That first Christmas of our friendship, his mother came to call on my family. She brought a large pitcher of a holiday drink: Cocquito. She explained it to us; the ingredients, the tradition of serving it at Christmas, the warning that it was lethal and to be sipped and savored. When I make Ida Ortiz recipe for Cocquito, I honor the memory and lives of these precious people who rescued me and became part of my life.

We became three families blended by friendship, food, tradition, love, and honor.  Their pork roast and cocquito have become part of our family celebrations just as their memories have blended in with all the other memories.

I raise my glass of cocquito to the friends who became family and to their memories that bring me joy.  I raise my glass to all of you, friends who have become family.  Blessings to you all and may you always be blessed with friends who become family.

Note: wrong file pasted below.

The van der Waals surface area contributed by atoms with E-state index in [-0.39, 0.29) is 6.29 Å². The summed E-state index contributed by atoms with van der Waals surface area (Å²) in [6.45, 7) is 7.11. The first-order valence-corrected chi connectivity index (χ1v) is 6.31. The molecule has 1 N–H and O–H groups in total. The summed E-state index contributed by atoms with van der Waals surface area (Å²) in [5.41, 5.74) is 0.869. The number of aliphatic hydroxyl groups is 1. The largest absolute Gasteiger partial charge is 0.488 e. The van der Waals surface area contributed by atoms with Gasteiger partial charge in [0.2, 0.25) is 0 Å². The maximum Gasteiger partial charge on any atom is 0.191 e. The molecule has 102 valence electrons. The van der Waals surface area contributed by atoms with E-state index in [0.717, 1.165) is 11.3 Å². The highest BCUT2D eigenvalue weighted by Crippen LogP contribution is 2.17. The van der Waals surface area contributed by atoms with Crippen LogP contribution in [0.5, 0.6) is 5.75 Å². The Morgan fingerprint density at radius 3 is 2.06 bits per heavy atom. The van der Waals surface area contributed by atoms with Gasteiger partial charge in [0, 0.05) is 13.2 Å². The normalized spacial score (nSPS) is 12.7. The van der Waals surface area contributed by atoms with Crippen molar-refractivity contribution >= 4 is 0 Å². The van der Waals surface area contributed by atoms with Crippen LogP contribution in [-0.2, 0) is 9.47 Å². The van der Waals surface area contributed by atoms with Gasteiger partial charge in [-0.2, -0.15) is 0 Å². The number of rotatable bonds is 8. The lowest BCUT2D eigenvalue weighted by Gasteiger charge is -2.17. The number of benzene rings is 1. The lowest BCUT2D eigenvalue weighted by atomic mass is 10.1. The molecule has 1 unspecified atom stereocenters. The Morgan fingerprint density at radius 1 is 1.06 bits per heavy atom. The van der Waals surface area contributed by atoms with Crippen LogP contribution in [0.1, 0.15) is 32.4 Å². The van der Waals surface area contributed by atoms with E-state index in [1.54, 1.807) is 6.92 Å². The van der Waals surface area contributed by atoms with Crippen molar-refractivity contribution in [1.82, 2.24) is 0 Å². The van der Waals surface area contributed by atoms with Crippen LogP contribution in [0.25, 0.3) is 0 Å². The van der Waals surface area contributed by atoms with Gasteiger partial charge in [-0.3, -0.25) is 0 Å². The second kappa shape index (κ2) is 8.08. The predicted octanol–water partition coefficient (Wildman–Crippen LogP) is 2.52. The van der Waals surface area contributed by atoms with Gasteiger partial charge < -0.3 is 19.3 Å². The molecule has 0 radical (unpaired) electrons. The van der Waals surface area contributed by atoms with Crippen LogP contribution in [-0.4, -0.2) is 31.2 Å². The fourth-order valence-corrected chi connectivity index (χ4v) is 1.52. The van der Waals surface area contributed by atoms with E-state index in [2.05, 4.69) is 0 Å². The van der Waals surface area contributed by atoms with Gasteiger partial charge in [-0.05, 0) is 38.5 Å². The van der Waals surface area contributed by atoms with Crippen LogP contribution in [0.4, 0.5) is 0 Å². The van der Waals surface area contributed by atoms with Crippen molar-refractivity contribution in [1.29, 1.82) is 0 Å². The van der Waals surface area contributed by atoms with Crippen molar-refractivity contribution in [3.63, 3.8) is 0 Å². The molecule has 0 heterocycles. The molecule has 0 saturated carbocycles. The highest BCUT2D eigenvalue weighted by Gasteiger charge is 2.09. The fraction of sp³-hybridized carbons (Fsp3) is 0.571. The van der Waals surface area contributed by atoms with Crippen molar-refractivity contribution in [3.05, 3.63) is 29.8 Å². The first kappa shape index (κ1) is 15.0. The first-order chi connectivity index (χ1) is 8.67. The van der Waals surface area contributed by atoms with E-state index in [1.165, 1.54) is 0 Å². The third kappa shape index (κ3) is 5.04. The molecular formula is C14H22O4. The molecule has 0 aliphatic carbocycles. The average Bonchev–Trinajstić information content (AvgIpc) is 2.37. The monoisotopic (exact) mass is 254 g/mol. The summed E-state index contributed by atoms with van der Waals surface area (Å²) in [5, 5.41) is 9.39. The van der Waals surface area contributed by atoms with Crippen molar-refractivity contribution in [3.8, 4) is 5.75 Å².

Cocquito
8 oz. half and half or whole milk
4 oz. cream or half and half
1 (14-ounce) can condensed milk
1 can cream of coconut
1 can coconut milk
Pinch salt
1/4 teaspoon cinnamon
¼ ground nutmeg
4 – 8 oz.Puerto Rican white rum
Ground cinnamon – dusting

Directions
Place all ingredients in a blender and process for 3 minutes at high speed until frothy. Store in a glass container in the refrigerator and serve chilled, dusted with a little cinnamon. NOTE: Use a rubber spatula to get all the cream of coconut and sweetened condensed milk from the cans. The egg yolks are optional. Some versions use the egg, some do not. It seems to vary from family to family.